'The Lining of Forgetting: Internal and External Memory in Art'

This thought-provoking exhibition plays off memory's elusive, fluid nature

Arts Review

'The Lining of Forgetting: Internal and External Memory in Art'

Austin Museum of Art – Downtown

through Aug. 8

The way I remember it, I'm 3 years old, standing in the den of our house in Longview, watching my brother Ken, who's three years my elder, go out the back door to catch the school bus.

And I'm thinking: "Why does he get to go to school? He's only one year older than me."

A silly memory, but I've long thought of it as my earliest one, and I hold onto it, even though it isn't something I can confirm as having actually happened. No one else in my family remembers the event – and why should they? I'm not even sure why I remember it – so there's no way for me to confirm: Was I really 3? Was I in Dr. Dentons, as I recall it sometimes, or pajamas, as I picture it at others? Was my brother Ray, who would have been 9, leaving for school with Ken or not? The sensation of the moment is vivid, but the details blur and shift. In trying to pin down this memory, I might as well be trying to hold a stream of water.

My personal experience of memory as fluid may be why the works that drew me the most deeply into "The Lining of Forgetting: Internal and External Memory in Art" were the ones that play off memory's elusive, ever-fluctuating nature. David Rokeby's Machine for Taking Time (Boul. Saint-Laurent) presents side-by-side screens that run footage captured by a pair of surveillance cameras in downtown Montreal over a year's time. Only Rokeby has edited the video so that, as the cameras languidly pan past rooftops and trees, the images subtly shift across time, through different times of day and seasons of the year. Shadows melt then reappear; leafy trees magically shed their foliage and grow it back, and not in the caffeinated jitter of time-lapse photography but in a smooth, instantaneous shifting like the double image of a lenticular cover. It's as if you're looking at a place and have become lost in recalling its appearance at other times, the memories flowing in a steady, ceaseless, dreamlike stream. Was it early morning or twilight, late autumn or midsummer? "It all blurs together," we'll say when struggling to recall a moment from the past, and here it truly does.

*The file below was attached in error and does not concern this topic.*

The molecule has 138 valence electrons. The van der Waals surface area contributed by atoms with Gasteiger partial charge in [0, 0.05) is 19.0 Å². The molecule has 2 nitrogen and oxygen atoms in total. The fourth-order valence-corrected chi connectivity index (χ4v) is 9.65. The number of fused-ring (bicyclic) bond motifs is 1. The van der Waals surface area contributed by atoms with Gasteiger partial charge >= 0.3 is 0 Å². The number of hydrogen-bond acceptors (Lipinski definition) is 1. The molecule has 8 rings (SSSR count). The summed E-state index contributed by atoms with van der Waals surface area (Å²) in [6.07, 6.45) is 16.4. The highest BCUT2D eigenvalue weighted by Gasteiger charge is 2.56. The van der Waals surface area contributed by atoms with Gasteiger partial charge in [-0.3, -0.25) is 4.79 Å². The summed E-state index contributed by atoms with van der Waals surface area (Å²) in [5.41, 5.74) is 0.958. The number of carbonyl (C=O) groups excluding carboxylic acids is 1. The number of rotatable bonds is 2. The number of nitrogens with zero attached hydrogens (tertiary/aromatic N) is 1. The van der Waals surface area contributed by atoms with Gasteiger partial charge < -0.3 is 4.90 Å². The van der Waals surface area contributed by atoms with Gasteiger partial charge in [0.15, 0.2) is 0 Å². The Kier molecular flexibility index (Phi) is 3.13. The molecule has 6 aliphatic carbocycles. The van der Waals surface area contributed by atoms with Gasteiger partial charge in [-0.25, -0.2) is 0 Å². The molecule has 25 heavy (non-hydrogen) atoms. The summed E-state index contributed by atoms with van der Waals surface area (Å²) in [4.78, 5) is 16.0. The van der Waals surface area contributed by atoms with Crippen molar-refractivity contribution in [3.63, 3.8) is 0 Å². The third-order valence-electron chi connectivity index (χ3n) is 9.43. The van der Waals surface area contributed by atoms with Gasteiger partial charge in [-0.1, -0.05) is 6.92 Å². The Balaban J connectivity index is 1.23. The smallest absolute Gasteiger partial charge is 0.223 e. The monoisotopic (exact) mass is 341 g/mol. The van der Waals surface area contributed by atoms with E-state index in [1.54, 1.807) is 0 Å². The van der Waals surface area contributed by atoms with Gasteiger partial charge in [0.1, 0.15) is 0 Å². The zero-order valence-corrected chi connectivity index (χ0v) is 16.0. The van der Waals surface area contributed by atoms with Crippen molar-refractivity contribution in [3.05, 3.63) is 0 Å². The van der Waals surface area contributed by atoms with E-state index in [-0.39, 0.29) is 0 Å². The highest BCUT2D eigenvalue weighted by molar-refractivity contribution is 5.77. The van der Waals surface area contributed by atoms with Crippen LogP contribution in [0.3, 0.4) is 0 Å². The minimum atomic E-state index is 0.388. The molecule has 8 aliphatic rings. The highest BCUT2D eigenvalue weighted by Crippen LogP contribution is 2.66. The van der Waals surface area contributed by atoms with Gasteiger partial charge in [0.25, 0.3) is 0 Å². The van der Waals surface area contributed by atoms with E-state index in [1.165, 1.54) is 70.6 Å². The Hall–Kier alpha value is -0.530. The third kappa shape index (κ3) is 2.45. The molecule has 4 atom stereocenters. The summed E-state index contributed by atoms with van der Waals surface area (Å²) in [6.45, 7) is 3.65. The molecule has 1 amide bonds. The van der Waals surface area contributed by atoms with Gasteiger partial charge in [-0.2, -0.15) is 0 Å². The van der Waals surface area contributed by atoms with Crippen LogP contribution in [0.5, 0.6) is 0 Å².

The images by Dinh Q. Lê from his From Vietnam to Hollywood series do something similar, though what's being blurred in them isn't just personal recollections but fact and fiction. He's taken large-scale photographs of both the Vietnam War and cinematic representations of it and literally has woven them together, employing the techniques for weaving grass mats in his homeland of Vietnam. The results pixelate and fragment history, rendered here in black and white, and fuse it with film's lush romantic drama, saturated in fiery oranges and reds. You can get some of the impact from reproductions such as the one running with this review, but it pales in comparison to what you feel standing before the real thing, 3 feet tall and 6 feet long, where the intricacy of the work and painstaking craftsmanship are inescapable. Being conscious of every strip and the constant overlapping on this outsized scale makes the work at once epic and deeply personal, a sense of an individual's past being swallowed in a mass culture fantasy of history.

Not surprisingly, being a drama geek, I was mightily amused by Emma Kay's Shakespeare From Memory, in which she attempted to pen synopses of the Bard's plays without resorting to any reference works or prompts. The results, typed out formally on 26 separate sheets of bone-white paper, range from pagelong, detailed accounts (Romeo and Juliet) to vague, single-sentence summations (Coriolanus), with a few plays that she apparently couldn't remember anything about; below the titles, the pages are blank. Of course, Kay's memory trips her up in quite a few places, leading her to mash up characters and put lines in the wrong plays, which can be fun for those in the know. But whether or not you're a Bardophile, it's one more example that this thought-provoking exhibition from the Weatherspoon Art Museum provides of memory's shape-shifting nature, its ability to morph and change what we think we know into something else. "Remember me!" the ghost of Hamlet's father urged his son. Based on this show, Dad, that's easier said than done.

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The Lining of Forgetting: Internal and External Memory in Art, Austin Museum of Art

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